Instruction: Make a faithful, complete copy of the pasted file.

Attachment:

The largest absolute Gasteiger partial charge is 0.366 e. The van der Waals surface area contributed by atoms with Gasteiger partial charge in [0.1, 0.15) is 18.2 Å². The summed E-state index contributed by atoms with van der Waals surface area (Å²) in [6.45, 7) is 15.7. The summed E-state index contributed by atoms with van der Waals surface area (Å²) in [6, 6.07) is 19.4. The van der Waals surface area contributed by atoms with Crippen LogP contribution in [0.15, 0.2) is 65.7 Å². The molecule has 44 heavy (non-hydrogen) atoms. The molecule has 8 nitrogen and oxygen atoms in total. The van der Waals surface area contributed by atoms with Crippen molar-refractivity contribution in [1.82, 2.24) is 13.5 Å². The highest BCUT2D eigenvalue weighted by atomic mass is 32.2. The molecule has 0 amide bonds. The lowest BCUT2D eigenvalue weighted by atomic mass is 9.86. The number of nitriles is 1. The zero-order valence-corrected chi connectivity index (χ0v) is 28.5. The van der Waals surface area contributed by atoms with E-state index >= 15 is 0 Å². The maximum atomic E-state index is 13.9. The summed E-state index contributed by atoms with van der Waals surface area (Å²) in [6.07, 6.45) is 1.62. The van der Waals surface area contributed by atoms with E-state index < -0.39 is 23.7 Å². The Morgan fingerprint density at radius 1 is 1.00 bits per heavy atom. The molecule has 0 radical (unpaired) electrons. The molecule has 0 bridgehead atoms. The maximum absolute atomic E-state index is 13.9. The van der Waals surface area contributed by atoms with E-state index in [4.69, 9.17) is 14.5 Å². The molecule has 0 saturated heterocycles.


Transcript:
The largest absolute Gasteiger partial charge is 0.366 e. The van der Waals surface area contributed by atoms with Gasteiger partial charge in [0.1, 0.15) is 18.2 Å². The summed E-state index contributed by atoms with van der Waals surface area (Å²) in [6.45, 7) is 15.7. The summed E-state index contributed by atoms with van der Waals surface area (Å²) in [6, 6.07) is 19.4. The van der Waals surface area contributed by atoms with Crippen LogP contribution in [0.15, 0.2) is 65.7 Å². The molecule has 44 heavy (non-hydrogen) atoms. The molecule has 8 nitrogen and oxygen atoms in total. The van der Waals surface area contributed by atoms with Crippen molar-refractivity contribution in [1.82, 2.24) is 13.5 Å². The highest BCUT2D eigenvalue weighted by atomic mass is 32.2. The molecule has 0 amide bonds. The lowest BCUT2D eigenvalue weighted by atomic mass is 9.86. The number of nitriles is 1. The zero-order valence-corrected chi connectivity index (χ0v) is 28.5. The van der Waals surface area contributed by atoms with E-state index >= 15 is 0 Å². The maximum atomic E-state index is 13.9. The summed E-state index contributed by atoms with van der Waals surface area (Å²) in [6.07, 6.45) is 1.62. The van der Waals surface area contributed by atoms with E-state index < -0.39 is 23.7 Å². The Morgan fingerprint density at radius 1 is 1.00 bits per heavy atom. The molecule has 0 radical (unpaired) electrons. The molecule has 0 bridgehead atoms. The maximum absolute atomic E-state index is 13.9. The van der Waals surface area contributed by atoms with E-state index in [4.69, 9.17) is 14.5 Å². The molecule has 0 saturated heterocycles.